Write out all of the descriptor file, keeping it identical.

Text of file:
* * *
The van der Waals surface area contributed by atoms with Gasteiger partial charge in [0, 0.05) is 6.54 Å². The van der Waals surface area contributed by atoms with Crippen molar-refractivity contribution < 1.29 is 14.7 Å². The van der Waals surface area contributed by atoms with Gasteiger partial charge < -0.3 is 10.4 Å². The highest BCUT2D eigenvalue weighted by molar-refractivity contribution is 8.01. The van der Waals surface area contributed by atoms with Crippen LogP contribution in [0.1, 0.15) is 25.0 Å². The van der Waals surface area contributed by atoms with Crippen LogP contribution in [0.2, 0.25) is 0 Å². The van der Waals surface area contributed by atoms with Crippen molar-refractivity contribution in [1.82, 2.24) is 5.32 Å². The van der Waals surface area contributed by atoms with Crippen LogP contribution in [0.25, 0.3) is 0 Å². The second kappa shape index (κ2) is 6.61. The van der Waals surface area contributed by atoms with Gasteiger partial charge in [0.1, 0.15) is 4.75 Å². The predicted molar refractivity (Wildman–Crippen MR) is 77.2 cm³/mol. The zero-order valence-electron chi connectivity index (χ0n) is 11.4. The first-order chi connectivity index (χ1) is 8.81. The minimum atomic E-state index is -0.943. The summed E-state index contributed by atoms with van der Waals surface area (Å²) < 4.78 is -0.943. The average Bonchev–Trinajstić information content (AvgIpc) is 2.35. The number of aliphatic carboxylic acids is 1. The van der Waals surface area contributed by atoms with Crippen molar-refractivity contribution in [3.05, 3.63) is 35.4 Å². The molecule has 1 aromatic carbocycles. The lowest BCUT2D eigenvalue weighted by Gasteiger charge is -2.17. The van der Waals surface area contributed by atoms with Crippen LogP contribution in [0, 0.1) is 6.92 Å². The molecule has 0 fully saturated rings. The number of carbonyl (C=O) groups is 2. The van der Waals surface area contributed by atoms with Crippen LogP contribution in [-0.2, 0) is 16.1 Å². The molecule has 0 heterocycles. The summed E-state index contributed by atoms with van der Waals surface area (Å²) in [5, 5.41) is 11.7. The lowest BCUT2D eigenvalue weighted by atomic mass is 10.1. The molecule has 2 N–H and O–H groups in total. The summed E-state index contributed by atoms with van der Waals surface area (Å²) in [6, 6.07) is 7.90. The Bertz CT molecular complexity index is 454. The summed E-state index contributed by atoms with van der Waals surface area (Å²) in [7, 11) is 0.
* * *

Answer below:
The van der Waals surface area contributed by atoms with Gasteiger partial charge in [0, 0.05) is 6.54 Å². The van der Waals surface area contributed by atoms with Crippen molar-refractivity contribution < 1.29 is 14.7 Å². The van der Waals surface area contributed by atoms with Gasteiger partial charge < -0.3 is 10.4 Å². The highest BCUT2D eigenvalue weighted by molar-refractivity contribution is 8.01. The van der Waals surface area contributed by atoms with Crippen LogP contribution in [0.1, 0.15) is 25.0 Å². The van der Waals surface area contributed by atoms with Crippen LogP contribution in [0.2, 0.25) is 0 Å². The van der Waals surface area contributed by atoms with Crippen molar-refractivity contribution in [1.82, 2.24) is 5.32 Å². The van der Waals surface area contributed by atoms with Crippen LogP contribution in [0.25, 0.3) is 0 Å². The second kappa shape index (κ2) is 6.61. The van der Waals surface area contributed by atoms with Gasteiger partial charge in [0.1, 0.15) is 4.75 Å². The predicted molar refractivity (Wildman–Crippen MR) is 77.2 cm³/mol. The zero-order valence-electron chi connectivity index (χ0n) is 11.4. The first-order chi connectivity index (χ1) is 8.81. The minimum atomic E-state index is -0.943. The summed E-state index contributed by atoms with van der Waals surface area (Å²) < 4.78 is -0.943. The average Bonchev–Trinajstić information content (AvgIpc) is 2.35. The number of aliphatic carboxylic acids is 1. The van der Waals surface area contributed by atoms with Crippen molar-refractivity contribution in [3.05, 3.63) is 35.4 Å². The molecule has 1 aromatic carbocycles. The lowest BCUT2D eigenvalue weighted by Gasteiger charge is -2.17. The van der Waals surface area contributed by atoms with Crippen LogP contribution in [0, 0.1) is 6.92 Å². The molecule has 0 fully saturated rings. The number of carbonyl (C=O) groups is 2. The van der Waals surface area contributed by atoms with Crippen LogP contribution in [-0.2, 0) is 16.1 Å². The molecule has 0 heterocycles. The summed E-state index contributed by atoms with van der Waals surface area (Å²) in [5, 5.41) is 11.7. The lowest BCUT2D eigenvalue weighted by atomic mass is 10.1. The molecule has 2 N–H and O–H groups in total. The summed E-state index contributed by atoms with van der Waals surface area (Å²) in [6, 6.07) is 7.90. The Bertz CT molecular complexity index is 454. The summed E-state index contributed by atoms with van der Waals surface area (Å²) in [7, 11) is 0.